‘Out of 100 rapes, 32 will be reported’

Steadfast Feminist.  Natalie Dulka

Steadfast Feminist. Natalie Dulka

I spend a lot of time on the internet and, in doing so, I come across a lot of people who seem to think that feminism is a bad thing. The understanding that many people have of third wave feminism (that’s the kind of feminist I am) is that it is perpetuated by a bunch of anonymous 13-year-olds on Tumblr and executed by fat, ugly, tattooed women who wear too-tight clothing and hold signs that read “I’m not asking for it” and “Down with the patriarchy.” I spend a lot of time on the internet and I come across a lot of people who think that, because of feminists, our society has become one of women crying rape like boys call wolf. The understanding these people have of feminism bleeds into their understanding of rape and sexual misconduct. It has become a widely accepted fact among the worst citizens of websites like Reddit and Imgur that rape only exists in victims’ heads.

Many men — yes, just men — that I have encountered on the internet have expressed their distaste for the way society handles rape accusations. “It’s guilty until proven innocent with rape,” they say. These men lament that women too often use rape as a way of getting back at exes and that it’s become an easy out for wishy-washy co-eds who changed their mind after the night of. Sure, we could shrug off this victim-blaming behavior as harmless. After all, it’s just a bunch of anonymous men whining on their computers, right?

Right, but those men have jobs and lives outside of Red- dit. They have mothers and sisters and coworkers and friends who are women who could, someday, say they were raped. They have fathers and brothers and co-workers and friends who are men who could, someday, say they were raped. My worry is that these anonymous internet men will look at their sister or brother or coworker or friend and laugh off his or her claim — saying that it’s just them being emotional or that they shouldn’t have been wearing that outfit or been that drunk or been in that part of town. My worry is that these anonymous internet men have power in lives outside of the internet. These men have the power to convince a rape victim that his or her story is not worth telling.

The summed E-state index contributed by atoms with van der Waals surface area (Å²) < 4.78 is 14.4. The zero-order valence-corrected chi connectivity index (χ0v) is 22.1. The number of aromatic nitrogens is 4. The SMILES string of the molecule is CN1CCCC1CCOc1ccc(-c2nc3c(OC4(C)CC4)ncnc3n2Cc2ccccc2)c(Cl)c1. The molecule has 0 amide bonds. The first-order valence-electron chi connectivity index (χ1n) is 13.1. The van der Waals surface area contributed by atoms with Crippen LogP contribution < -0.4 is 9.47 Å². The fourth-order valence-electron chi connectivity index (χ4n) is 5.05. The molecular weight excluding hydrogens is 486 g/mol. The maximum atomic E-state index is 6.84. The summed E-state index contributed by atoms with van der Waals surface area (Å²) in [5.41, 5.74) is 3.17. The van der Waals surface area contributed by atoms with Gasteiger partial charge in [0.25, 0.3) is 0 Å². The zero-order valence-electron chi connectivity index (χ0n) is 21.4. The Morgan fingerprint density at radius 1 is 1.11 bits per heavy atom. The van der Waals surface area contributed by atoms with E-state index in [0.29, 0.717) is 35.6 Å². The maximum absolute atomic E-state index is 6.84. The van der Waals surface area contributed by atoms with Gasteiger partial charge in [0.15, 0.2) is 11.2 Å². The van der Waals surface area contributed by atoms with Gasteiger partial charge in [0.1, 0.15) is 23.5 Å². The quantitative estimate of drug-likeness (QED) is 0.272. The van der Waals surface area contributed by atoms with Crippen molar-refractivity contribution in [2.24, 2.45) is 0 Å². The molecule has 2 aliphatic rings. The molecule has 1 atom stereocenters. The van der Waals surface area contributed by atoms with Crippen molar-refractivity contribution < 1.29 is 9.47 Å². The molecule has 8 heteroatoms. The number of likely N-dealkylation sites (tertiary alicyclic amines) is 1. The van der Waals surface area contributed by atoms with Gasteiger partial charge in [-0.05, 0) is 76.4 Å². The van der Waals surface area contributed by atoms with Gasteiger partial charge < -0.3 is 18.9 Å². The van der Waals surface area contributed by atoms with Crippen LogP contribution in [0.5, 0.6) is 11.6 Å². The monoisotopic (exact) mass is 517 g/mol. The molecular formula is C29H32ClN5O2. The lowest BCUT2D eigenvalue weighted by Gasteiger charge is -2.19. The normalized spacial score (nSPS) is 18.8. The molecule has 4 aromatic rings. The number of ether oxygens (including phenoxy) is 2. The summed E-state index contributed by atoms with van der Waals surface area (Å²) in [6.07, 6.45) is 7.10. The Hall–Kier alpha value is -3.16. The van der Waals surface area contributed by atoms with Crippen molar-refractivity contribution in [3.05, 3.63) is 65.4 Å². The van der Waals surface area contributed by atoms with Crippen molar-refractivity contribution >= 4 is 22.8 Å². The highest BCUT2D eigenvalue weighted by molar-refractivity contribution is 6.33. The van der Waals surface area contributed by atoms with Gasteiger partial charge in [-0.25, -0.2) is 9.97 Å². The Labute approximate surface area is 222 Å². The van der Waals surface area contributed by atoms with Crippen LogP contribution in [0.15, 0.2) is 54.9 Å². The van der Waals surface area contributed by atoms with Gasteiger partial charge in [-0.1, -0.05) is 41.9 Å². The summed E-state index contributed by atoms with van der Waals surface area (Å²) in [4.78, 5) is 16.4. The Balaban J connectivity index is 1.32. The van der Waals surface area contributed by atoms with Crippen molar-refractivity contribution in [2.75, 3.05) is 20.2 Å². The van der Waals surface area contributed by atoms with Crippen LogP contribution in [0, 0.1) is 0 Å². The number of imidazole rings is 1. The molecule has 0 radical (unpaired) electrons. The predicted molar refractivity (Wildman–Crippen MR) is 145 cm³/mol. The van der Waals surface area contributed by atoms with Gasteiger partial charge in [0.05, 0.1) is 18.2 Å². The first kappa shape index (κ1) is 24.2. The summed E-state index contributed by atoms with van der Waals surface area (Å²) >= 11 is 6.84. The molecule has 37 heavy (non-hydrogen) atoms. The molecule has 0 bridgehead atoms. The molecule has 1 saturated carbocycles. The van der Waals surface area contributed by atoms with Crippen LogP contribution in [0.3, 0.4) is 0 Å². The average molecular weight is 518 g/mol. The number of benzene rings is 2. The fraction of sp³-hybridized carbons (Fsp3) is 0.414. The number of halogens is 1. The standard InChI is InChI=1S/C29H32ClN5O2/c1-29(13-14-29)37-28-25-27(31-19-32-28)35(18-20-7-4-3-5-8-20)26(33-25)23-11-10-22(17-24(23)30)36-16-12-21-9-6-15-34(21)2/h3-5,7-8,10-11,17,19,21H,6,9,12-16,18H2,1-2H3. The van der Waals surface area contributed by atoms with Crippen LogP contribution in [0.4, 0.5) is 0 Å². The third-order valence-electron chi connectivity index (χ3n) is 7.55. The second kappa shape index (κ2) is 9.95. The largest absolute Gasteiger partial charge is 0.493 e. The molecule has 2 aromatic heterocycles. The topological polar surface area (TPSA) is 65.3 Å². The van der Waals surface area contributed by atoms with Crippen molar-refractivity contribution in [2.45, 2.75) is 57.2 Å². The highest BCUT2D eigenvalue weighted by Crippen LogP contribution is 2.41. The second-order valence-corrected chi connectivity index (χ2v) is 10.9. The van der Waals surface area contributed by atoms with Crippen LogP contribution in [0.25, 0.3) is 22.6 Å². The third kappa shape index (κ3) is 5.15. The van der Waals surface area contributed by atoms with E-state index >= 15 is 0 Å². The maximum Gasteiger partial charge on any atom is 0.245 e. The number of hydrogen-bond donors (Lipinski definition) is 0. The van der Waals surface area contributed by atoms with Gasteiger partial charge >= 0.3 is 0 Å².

The thing about rape is that, more often than not, no legal action is taken. According to the Rape, Abuse and Incest National Network, only 32 percent of rapes are reported to police. Out of 100 rapes, 32 will be reported, 7 reports will lead to an arrest and only 2 accused rapists will be convicted. Only 2 percent of rape accusations end in conviction. But let’s turn back to that 32 percent report rate.

If 68 percent of rape victims aren’t reporting, doesn’t that beg the question why? The fact that only 2 out of every 32 reported rapes end in conviction could deter many women from coming forward. When you know that there’s only a 6.25 percent chance that reliving your rape over and over again to police and prosecutors will end in your rapist’s conviction, would you do it?

As much as the statistical improbability deters many women from pursuing legal action against their rapists, I would argue that stigma has a lot more to do with it. I would argue that many women feel more ashamed than violated when it comes to their rape. Because of anonymous internet men telling the women and men in their lives that their rape wasn’t really a rape, that they’re overstating it and that they’re just trying to

get out of a bad decision, those victims won’t go to the police with their accusations. Because of a societal understanding of rape as an excuse that is perpetuated through internet sites like Return of Kings, Reddit, Imgur and The AntiFeminist, many victims don’t think that their rape was really a rape.

But there is more to healing after a rape than just reporting it to the police. The most important part of going on with life after a rape is going to counseling and getting help. It is being willing to call it what it is and move forward. According to Sui- cide.org, 13 percent of rape victims attempt suicide because of their rape. It is far more important for victims to be willing to say that they were raped, understand that it is not their fault, and start healing than it is for their attacker to be behind bars.

But, when we insist to a victim that she wasn’t really raped, how can we expect her to come to terms with what happened to her? When we talk about rape as if it is some imaginary villain that feminists came up with to tear down men, we trivialize the experiences of victims everywhere. When anonymous internet men whine about rape as if it is some childish calling card for women to play any time they don’t want to face their actions, those anonymous internet men mock the struggles of countless rape victims. When they say that rape is overstated and never real, they poke fun at the hundreds of women and men who experience sexual assault and rape in their lives. They mock the emotional and physical struggles of the victims who came forward. They terrorize the self-worth and stability of those who didn’t. It helps no one to laugh about rape. It helps no one to whine about how and when women claim they were raped. It helps no one, so why do we keep doing it?

Natalie Dulka

Natalie Dulka is a sophomore English Writing and Theatre Art double major from Minneapolis, MN. She keeps herself occupied by holding the position of Chief Executive Officer of Feminism Club, being involved with the theater, and writing plays. Her passions include sarcasm, wool socks, and equality.

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